Last week Philip Morris International (PMI) launched a campaign in the UK called Hold My Light, encouraging people to go smoke free for 30 days. The campaign, unsurprisingly, was met with cynicism and negativity. After all, what gives a company who profits from selling cigarettes, the right to tell people to stop smoking cigarettes? Cancer Research UK called it “staggering hypocrisy” and it has a point.
But this wasn’t a one-off campaign. In January, PMI took out full page adverts in the UK press, announcing, incredibly, that it was giving up smoking. In fact, creating a “smoke-free future” is now PMI’s global mission. Imagine that. A cigarette company on a mission to rid the world of cigarettes or at least replace those cigarettes with its smoke-free alternatives. It’s big, it’s bold, but is it believable? Can a company that still sells cigarettes, have us believe that it is serious about giving up? Can it succeed in changing deep-rooted beliefs about the motives and morals of the tobacco industry? What will it take for PMI, or indeed any brand, to prove that its purpose is deep rooted and not just a PR campaign?
A clear rallying cry
Having a clear and simple rallying cry that everyone, internally and externally, can understand and get behind is of course the first step. And the more audacious and memorable that rallying cry, the better. You can’t argue that PMI’s “smoke-free future” rallying cry isn’t bold. It also might also be completely bonkers. Time will tell.
Leadership in the driving seat
It’s not enough for leadership to simply pay lip service to a mission statement, they need to believe it and act on it. And if the leadership team isn’t completely invested, it’s never going to fly. It will never ever be authentic and will probably do more harm than good. PMI’s CEO André Calantzopoulos does seem to be leading the smoke-free future charge, even in the face of massive cynicism. It remains to be seen if the rest of the management team or PMI’s 81,000 employees will also take it to heart.
On board everywhere
Powerful brands live and breathe their mission everywhere and certainly don’t tweak it to suit the market. The fact that PMI still advertises cigarettes in markets where it can, reeks of hypocrisy. If PMI wants anyone to believe it is serious, then it needs its smoke-free future mission to be consistent everywhere.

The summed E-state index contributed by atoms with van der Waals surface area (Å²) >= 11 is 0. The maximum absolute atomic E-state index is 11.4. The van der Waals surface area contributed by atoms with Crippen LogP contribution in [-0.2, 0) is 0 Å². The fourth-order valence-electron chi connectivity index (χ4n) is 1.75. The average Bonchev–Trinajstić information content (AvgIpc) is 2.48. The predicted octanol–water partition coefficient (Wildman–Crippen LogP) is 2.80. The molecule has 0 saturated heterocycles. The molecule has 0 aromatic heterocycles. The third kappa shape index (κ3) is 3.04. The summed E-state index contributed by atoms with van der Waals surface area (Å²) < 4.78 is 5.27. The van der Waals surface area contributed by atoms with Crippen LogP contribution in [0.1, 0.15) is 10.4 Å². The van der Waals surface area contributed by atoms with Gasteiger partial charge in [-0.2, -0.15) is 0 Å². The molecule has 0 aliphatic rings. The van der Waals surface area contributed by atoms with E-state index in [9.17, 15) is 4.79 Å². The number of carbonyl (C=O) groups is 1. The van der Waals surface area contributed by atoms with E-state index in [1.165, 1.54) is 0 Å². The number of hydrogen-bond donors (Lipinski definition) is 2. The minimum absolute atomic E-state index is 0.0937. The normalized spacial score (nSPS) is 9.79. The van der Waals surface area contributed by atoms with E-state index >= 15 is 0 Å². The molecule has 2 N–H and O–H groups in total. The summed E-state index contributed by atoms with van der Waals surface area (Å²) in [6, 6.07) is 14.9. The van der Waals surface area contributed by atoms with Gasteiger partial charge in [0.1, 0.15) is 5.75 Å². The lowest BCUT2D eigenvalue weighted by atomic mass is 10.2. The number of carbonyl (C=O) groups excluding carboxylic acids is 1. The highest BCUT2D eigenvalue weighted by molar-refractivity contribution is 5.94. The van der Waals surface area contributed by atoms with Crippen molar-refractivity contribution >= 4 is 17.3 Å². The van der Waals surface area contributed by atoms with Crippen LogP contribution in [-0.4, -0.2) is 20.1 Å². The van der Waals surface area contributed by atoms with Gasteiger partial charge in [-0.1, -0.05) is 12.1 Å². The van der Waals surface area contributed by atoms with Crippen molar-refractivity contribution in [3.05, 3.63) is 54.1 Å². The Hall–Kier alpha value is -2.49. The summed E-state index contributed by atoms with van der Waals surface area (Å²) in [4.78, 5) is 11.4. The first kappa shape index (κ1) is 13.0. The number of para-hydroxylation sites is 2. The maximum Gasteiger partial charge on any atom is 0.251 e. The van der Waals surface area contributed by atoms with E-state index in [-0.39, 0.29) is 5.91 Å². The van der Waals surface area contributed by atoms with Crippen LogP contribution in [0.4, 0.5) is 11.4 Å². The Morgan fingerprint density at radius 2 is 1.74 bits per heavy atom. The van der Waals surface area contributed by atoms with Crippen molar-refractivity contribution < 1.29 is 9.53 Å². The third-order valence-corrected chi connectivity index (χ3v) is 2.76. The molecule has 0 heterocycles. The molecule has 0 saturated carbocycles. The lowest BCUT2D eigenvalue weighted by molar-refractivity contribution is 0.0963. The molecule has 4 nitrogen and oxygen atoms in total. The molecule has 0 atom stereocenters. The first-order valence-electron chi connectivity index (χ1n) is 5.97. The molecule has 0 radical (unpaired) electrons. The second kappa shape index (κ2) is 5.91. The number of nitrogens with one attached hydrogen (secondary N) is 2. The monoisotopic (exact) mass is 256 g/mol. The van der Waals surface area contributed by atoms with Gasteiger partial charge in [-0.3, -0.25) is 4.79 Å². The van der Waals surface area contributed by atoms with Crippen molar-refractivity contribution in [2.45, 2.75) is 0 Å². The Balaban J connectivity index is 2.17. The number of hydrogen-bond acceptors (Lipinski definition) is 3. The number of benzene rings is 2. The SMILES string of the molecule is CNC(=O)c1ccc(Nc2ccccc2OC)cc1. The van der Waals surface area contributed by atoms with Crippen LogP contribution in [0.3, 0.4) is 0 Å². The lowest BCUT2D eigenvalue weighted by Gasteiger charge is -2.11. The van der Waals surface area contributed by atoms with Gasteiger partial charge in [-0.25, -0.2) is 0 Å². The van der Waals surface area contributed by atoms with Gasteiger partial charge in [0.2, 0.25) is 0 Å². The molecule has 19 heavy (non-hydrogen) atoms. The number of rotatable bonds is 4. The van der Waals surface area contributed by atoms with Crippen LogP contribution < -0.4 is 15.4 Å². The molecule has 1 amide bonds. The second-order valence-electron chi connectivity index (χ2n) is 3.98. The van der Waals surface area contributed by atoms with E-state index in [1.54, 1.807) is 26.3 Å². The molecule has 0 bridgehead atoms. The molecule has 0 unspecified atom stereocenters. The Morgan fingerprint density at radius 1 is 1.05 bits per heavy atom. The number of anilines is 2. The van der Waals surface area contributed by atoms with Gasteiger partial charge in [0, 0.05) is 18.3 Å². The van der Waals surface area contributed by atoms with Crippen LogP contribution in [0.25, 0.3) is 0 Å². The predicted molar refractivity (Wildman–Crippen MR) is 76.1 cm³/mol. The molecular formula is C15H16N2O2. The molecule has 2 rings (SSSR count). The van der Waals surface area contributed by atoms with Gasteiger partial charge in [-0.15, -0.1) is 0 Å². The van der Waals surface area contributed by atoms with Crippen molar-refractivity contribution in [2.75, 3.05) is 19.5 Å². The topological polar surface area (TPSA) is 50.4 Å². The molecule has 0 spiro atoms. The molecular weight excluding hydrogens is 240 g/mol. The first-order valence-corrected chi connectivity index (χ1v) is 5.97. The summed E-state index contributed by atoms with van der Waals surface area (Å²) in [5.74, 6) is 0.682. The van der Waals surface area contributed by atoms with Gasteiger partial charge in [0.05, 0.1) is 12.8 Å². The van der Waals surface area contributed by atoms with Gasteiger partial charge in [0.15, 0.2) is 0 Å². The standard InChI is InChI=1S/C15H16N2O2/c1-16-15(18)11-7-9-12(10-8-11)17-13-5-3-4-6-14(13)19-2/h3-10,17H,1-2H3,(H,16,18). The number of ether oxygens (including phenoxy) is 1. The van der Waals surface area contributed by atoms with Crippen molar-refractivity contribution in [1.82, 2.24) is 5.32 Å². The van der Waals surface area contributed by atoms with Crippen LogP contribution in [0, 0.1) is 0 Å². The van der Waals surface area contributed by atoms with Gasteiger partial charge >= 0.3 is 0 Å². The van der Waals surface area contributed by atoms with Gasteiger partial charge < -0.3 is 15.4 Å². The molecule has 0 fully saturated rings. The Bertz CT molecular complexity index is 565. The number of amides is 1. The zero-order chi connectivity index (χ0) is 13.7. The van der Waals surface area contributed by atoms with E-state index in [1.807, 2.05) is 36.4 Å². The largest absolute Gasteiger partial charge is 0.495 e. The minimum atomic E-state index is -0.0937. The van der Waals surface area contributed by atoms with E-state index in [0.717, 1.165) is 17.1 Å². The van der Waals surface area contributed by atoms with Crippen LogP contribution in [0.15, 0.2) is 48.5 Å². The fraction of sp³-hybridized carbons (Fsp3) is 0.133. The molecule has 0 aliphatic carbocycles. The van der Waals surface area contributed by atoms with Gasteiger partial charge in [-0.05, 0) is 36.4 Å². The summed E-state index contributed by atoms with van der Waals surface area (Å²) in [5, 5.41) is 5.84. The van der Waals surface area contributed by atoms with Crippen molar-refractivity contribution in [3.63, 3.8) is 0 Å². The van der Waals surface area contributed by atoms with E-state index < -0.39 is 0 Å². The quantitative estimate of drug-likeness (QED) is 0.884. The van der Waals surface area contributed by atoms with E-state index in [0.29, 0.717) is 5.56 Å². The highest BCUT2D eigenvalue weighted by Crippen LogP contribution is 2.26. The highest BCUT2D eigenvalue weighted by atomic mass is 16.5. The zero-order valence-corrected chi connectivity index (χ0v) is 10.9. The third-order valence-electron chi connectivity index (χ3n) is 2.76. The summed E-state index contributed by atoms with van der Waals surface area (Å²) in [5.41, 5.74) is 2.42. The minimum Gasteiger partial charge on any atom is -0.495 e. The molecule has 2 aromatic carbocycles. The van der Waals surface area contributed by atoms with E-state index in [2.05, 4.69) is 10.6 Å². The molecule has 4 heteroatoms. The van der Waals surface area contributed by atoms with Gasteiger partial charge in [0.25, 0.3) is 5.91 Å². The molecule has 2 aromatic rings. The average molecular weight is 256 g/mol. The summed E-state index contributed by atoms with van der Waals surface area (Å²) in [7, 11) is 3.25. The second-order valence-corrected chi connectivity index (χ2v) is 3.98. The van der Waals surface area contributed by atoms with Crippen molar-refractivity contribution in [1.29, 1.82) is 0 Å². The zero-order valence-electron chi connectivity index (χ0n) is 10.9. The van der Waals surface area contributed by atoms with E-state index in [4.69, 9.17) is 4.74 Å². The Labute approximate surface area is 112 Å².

Action not just words
You could argue that PMI is doing a terrific PR job. You could also argue it is doing a terrible PR job. But it is certainly generating publicity. In fact, you could argue that it is all one big PR exercise designed to get around the UK’s strict advertising regulations. Maybe. Maybe not. But if PMI is to gain any real credibility, there comes a point when its brand building needs to stop looking like an opportunistic PR campaign and it needs to get on with actually delivering on its smoke-free mission.
In it for the long haul
Campaigns might come and go, but changing brand perceptions, especially when your name is Philip Morris is never going to happen overnight. PMI would probably be the first to agree that transformative change takes time. PMI has committed itself to a smoke-free future and time will tell if it has the patience, determination and commitment to see it through.
Repeat, repeat, repeat
To build awareness and to establish credibility of a brand’s purpose, repetition is a necessity. PMI is never going to convince people over overnight that it is serious, but by staying true to its smoke-free future mission and emphasizing its commitment again and again it can at least start to build awareness.
Influence the influencers
There are influencers and then there are real influencers whose opinions can’t be bought or changed overnight. But it’s these people or organisations that will ultimately help accelerate or derail any kind of credibility. There are loads of influencers that PMI needs to win over in order to give its mission the credibility it needs. From NGOs to government bodies, from health practitioners to politicians, building long term relationships and partnerships will be key.
Bigger, better, more disruptive brand activations
A brand’s mission comes to life everywhere of course, not just via the Marketing department. But when the Marketing team does get involved, brand building activations should be memorable for all the right reasons. For a company with such deep pockets, the execution of PMI’s latest Marketing campaign wasn’t great to be honest. For a company that is clearly not scared of ruffling feathers, it could go much, much further and be much more innovative and disruptive in bringing its smoke-free mission to life.
Whether PMI’s smoke-free future mission is truly authentic remains to be seen. But let’s not forget, tobacco causes six million deaths per year. That's one death every five seconds. So, if PMI is really serious about giving up smoking, let’s just hope it seriously starts to give up cigarettes very soon.